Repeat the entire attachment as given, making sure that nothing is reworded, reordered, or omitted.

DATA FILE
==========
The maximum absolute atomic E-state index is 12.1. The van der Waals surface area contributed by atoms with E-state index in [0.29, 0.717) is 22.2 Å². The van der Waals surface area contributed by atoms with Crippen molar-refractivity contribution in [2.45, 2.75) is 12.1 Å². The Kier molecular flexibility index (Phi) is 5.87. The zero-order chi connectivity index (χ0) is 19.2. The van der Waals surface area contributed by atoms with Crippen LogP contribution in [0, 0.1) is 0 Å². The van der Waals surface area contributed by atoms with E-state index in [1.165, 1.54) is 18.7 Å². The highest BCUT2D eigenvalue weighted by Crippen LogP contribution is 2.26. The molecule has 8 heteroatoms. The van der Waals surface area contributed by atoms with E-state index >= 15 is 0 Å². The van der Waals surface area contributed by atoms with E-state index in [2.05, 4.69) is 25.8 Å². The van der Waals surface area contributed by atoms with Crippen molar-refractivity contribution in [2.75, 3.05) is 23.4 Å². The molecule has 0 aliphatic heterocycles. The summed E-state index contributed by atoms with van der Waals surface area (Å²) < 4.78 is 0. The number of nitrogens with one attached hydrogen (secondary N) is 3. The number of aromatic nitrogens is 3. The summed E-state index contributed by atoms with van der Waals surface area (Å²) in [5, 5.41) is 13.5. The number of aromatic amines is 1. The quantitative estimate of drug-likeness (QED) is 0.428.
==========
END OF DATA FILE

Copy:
The maximum absolute atomic E-state index is 12.1. The van der Waals surface area contributed by atoms with E-state index in [0.29, 0.717) is 22.2 Å². The van der Waals surface area contributed by atoms with Crippen molar-refractivity contribution in [2.45, 2.75) is 12.1 Å². The Kier molecular flexibility index (Phi) is 5.87. The zero-order chi connectivity index (χ0) is 19.2. The van der Waals surface area contributed by atoms with Crippen LogP contribution in [0, 0.1) is 0 Å². The van der Waals surface area contributed by atoms with E-state index in [1.165, 1.54) is 18.7 Å². The highest BCUT2D eigenvalue weighted by Crippen LogP contribution is 2.26. The molecule has 8 heteroatoms. The van der Waals surface area contributed by atoms with E-state index >= 15 is 0 Å². The van der Waals surface area contributed by atoms with E-state index in [2.05, 4.69) is 25.8 Å². The van der Waals surface area contributed by atoms with Crippen molar-refractivity contribution in [2.75, 3.05) is 23.4 Å². The molecule has 0 aliphatic heterocycles. The summed E-state index contributed by atoms with van der Waals surface area (Å²) < 4.78 is 0. The number of nitrogens with one attached hydrogen (secondary N) is 3. The number of aromatic nitrogens is 3. The summed E-state index contributed by atoms with van der Waals surface area (Å²) in [5, 5.41) is 13.5. The number of aromatic amines is 1. The quantitative estimate of drug-likeness (QED) is 0.428.